In today’s lesson students review the U.S. Customary system. First, they perform a classroom sort of vocabulary associated with the units of measurement. Then, they work in groups to solve real world story problems that have multiple steps. The students close this lesson by presenting their solution to the story problems.
To prepare for this lesson I make copies of the classroom sort words and cut them out. I ensure I have enough words cut so that each student gets a word. I pass out the words as a folded piece of paper and instruct the students not to open it until told to do so. I divide the room into four sections and label each one length, weight, capacity, and temperature.
Alright, on the count of three you have to open your paper and then put yourself into the appropriate group. Once you have everyone in your group you need to present what you have and ask a question to your group. For example if you have feet, you could say 1 foot equals how many inches? Or you could ask, what is a unit bigger than the foot? Or, what is bigger, one foot or one mile?
Once students play one round of the sort I collect the papers and distribute them again. This time the students have to create a statement that helps group members determine which unit they have. For example if a student has an ounce, they could say there are 16 of me in one pound. Or, I am the smallest unit of weight in the U.S. Customary system.
After the second round of the sort I bring students back to the whole group and explain the next portion of today’s lesson.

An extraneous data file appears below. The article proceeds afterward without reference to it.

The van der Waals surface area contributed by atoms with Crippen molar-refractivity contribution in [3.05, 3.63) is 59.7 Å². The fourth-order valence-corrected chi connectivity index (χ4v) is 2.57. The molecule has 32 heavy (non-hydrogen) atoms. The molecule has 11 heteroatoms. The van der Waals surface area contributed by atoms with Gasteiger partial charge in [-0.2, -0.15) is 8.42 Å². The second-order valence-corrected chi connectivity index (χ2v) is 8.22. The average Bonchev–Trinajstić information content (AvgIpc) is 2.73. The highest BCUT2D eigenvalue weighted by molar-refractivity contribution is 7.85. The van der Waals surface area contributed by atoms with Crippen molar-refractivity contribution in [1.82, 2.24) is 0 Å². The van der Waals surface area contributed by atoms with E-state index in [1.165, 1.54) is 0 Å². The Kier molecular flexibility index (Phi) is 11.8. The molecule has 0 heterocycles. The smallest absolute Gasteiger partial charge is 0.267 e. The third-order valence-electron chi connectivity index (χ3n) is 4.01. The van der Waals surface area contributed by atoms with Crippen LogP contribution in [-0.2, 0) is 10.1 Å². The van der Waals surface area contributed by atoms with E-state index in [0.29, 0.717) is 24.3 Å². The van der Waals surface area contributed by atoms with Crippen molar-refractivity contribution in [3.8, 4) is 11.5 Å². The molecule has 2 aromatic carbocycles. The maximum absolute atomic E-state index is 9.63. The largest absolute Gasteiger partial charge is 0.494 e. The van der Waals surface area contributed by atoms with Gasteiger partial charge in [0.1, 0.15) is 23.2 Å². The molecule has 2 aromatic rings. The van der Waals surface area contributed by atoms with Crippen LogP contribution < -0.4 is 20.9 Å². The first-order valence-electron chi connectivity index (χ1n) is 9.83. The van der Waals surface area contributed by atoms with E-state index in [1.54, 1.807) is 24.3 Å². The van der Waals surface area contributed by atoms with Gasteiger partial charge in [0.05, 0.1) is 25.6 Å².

Today we are going to be working with our groups to solve some real world problems just like you have been in your exit slips from the last few days. But, these story problems are a bit more complicated. You may need to preform several steps and operations in order to complete the problem. You need to show your work on a separate sheet of paper and then present your findings at the end.
There are five word problems so I place my students in five groups and pass out the papers. I allow students about 15 - 20 minutes to solve the problem and prepare their presentation. I circulate the room and listen to conversation without aiding students in solving the problem. I want them to struggle a bit because these problems do require some deep thought. My role as a facilitator in this activity is to make sure all members of the group are participating in conversation.
The word problems used in today’s activity are derived from Kahn Academy. There is a video of solutions for each one of the problems.
Once I see the majority of groups preparing their visual for the presentation I give them a five minute warning of time until remaining. I have students place their work on the document camera and stand at the board to present their thinking. At the end of each presentation I allow the other students to ask questions about the solution or work showed. I also ask students presenting some further questions to check for understanding.